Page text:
- Bling of War: He wears solid gold armor, and that's just for starters. His Auric Armour is a scuplted suit of plate mail made of gold after all. It also happens to grant him a nice 2+ armour save and the Regeneration special rule.
- Captain Ersatz: Of Joffrey Baratheon from A Song of Ice and Fire. Both are blonde-haired bastards literally born from BrotherSister Incest, are youthful and handsome, but also absolutely cruel, amoral and psychotic.
- Cool Sword: Sigvald wields the Sliverslash a rapier like sword that is said to come from a shard of Slaanesh's own blade. It grants him +2 attacks and the Always Strikes First rule.
- Even Evil Has Loved Ones: Averted Trope. Even though he showed some love to his first two wives, when they aged he ripped off their skins and replaced it with doll ceramic. Then his third wife gets abducted by his highest trustee (one Baron Schüler) and all he does is admire the ingenuity behind the plan (an Uriah Gambit to get Sigvald killed). Even his best friend from childhood is really more of a slave than, well, a friend. In short, Sigvald loves no one but himself.
- Evil Is Petty: He once burned a city to the ground because their wine was bad. He also once went to war against the High Elves because he heard a rumor they had nicer hair than him.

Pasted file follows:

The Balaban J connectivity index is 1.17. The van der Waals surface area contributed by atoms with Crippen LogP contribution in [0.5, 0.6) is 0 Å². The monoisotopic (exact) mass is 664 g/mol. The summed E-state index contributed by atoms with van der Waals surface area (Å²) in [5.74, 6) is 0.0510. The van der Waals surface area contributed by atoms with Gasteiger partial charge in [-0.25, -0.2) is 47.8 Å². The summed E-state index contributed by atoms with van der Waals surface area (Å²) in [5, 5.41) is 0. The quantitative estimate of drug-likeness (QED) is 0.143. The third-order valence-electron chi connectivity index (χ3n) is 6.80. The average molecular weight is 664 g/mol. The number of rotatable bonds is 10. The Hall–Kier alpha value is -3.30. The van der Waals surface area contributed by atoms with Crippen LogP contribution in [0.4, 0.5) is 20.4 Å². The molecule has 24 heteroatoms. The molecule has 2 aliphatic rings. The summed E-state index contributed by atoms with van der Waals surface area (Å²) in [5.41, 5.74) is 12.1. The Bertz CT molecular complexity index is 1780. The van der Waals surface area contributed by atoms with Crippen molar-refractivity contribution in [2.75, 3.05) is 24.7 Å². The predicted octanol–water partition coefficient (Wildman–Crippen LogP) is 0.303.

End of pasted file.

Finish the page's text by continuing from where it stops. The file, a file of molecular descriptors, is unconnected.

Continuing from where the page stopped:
- The Fighting Narcissist: So narcissitic that on the tabletop he suffers from the Stupidity rule (though his high leadership means it's not a huge issue), as he can get distracted by his own beauty or wanders off in pursuit of a sudden whim. One White Dwarf campaign had him declare vengeance on the Empire because he once broke a nail on a priest's armor. There's an instance in the lore that has him invading Ulthuan to scalp as many High Elves as he can because their hair is nicer than his.
- Inbred and Evil: Sigvald's parents were brother and sister, and he's a very bad person.
- Light Is Not Good: While his appearance seems almost angelic, his behavior is anything but.
- Narcissist: Exemplifies the Slaaneshi ideal of self-love to an insane degree. This is to the point that his narcissism actively interferes with his fighting prowess, and he's willing to wage bloody wars over perceived slights to his own beauty. That said, he's still The Fighting Narcissist and keeps his position through skill and bloodthirst.
- Patricide: After his father banished him for his obscene excesses and cannibalism, Sigvald killed him while he slept with his own sword.